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A contestant hoping to become a supermodel is reflected in a mirror while applying make-up during a competition in Kenya's capital Nairobi August 25, 2008. New York's Ford modelling agency scoured remote areas of Kenya hoping to find a potential supermodel and on Thursday selected 15 finalists, including one rural contestant who had never before worn high heels.
Reuters/Finbarr O'Reilly
Finding the right shade.
COLORS FOR OUR COLOR

A Kenyan cosmetics line is pushing for beauty products that actually suit African women

By Lily Kuo

When Nelly Tuikong, originally from western Kenya, was studying nursing in the United States, she had trouble finding makeup. Drug store brands carried at most two shades for darker skinned women like herself. Buying from the higher-end brands at department stores was also hit-and-miss. Even finding an eyebrow pencil was difficult. “The darkest brown pencil would be the color of my skin, which was too light for my eyebrows,” she says.

On a visit home to Kenya, Tuikong had an epiphany. “If I was having a problem finding makeup for myself, what about an entire continent of people who look like me?” she says. She quit nursing and started her own business, Pauline Cosmetics, in 2013 which is now one of the few local makeup brands on the continent focusing specifically on cosmetics for African women. She travels to China where she sources the makeup, now sold in all of Kenya’s major cities and online. This year their slogan is #ColorsForOurColor.

Urbanization, massive population growth, and rising consumer wealth have meant that Africa’s beauty and personal care market is one of the fastest growing in the world, second only to South America. Nigeria and South Africa are the continent’s largest markets and Kenya isn’t far behind. The cosmetics market in Kenya is projected to reach 6.6 billion Kenyan shillings (about $73 million) next year.

“We need to be the ones creating solutions to our problems, be it in beauty or in healthcare.”

Despite the growth, most Kenyans still depend on the offerings of international brands that offer a limited number of shades for darker skin tones at prices beyond what most local shoppers are willing to pay. Brands like MAC, Estee Lauder, and BlackUp are available at shopping malls but cost as much as 5,000 shillings per product. (Pauline Cosmetics sell for between 500 Kenyan shillings (about $5) to 1800 shillings.) Most Kenyan consumers buy knock-off versions of these brands.

Tuikong’s makeup line is also part of an emerging preference for indigenous brands, whether that is in natural hair care or make up. Quartz spoke to Tuikong about her company and the rise of local beauty products.

Can you tell us a bit about the growth in the makeup market in Africa and Kenya?
Tuikong: The African makeup market has grown exponentially in the past three years. Kenya is one of those countries with a growing middle class and with that, extra income to spend on luxury items like makeup. Another reason for the growth can be attributed to the huge social media presence in Kenya, where about 39 million Kenyans are on the internet. We are not left out of the “selfie culture” that has attributed to the growth of the cosmetics industry globally.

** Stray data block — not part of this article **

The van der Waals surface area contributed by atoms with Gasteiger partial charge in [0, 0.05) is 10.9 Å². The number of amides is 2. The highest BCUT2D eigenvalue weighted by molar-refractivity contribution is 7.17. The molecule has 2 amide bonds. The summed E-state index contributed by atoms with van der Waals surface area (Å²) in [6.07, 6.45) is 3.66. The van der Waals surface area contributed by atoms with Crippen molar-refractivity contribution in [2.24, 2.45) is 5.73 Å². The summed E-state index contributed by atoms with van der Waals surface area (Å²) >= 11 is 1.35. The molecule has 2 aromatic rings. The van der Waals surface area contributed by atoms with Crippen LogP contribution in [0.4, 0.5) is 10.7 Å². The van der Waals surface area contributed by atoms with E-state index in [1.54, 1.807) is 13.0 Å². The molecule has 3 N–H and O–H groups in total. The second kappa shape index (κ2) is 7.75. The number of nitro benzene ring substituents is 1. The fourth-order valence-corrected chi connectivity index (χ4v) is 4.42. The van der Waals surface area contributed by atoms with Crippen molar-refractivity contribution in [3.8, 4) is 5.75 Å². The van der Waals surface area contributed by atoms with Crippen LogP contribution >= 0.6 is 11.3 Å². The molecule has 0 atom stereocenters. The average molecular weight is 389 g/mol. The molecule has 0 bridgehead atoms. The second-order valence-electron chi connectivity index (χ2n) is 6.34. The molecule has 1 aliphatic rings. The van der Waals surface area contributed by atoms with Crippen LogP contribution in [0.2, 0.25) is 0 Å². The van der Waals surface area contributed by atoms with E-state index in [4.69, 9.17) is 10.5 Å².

How is your brand different from the makeup brands already present in Kenya? Who have you been inspired by?
Pauline Cosmetics is dedicated in designing and developing makeup products for the African woman. I focus on creating colors for our color, by exploring formulations that will give the best results as well as pigments that work for women with darker skin tones. I am inspired by other brands that are working towards bridging the gap to provide women of color with more makeup options. 

Nelly Tuikong
Tuikong visiting a cosmetics lab in Guangzhou, China.

What will your makeup range be like? How do you research what shades and skin tones you should offer?
We are set to off up to 20 lipstick colors in different formulas specifically selected for women of color. We currently carry 12 lipstick shades. We are also launching our liquid foundation, which will provide the widest possible color range of foundation colors for darker skin toned women like myself. We will have 15 shades of foundation specifically for women of color.

Most of the international brands that launch in Kenya are stuck with the dilemma of having dead stock because they carry foundations and lipstick colors that don’t work for women of color. Just because a color is red doesn’t mean I can wear it!

Nelly Tuikong
Make up at a factory in Guangzhou for Pauline Cosmetics.

Are more consumers starting to prefer local makeup brands rather than the traditional international ones?

Yes, more and more consumers are embracing local brands. In the past we have been met with some resistance with the assumption that local brands don’t provide great quality. However we have managed to challenge that myth.

I believe we need more indigenous brands. I believe that we need to be the ones creating solutions to our problems, be it in beauty or in healthcare! Gone are the days when we would rely on foreign aid for everything. Our people are well educated, well travelled and empowered to take part in raising the standards of our continent.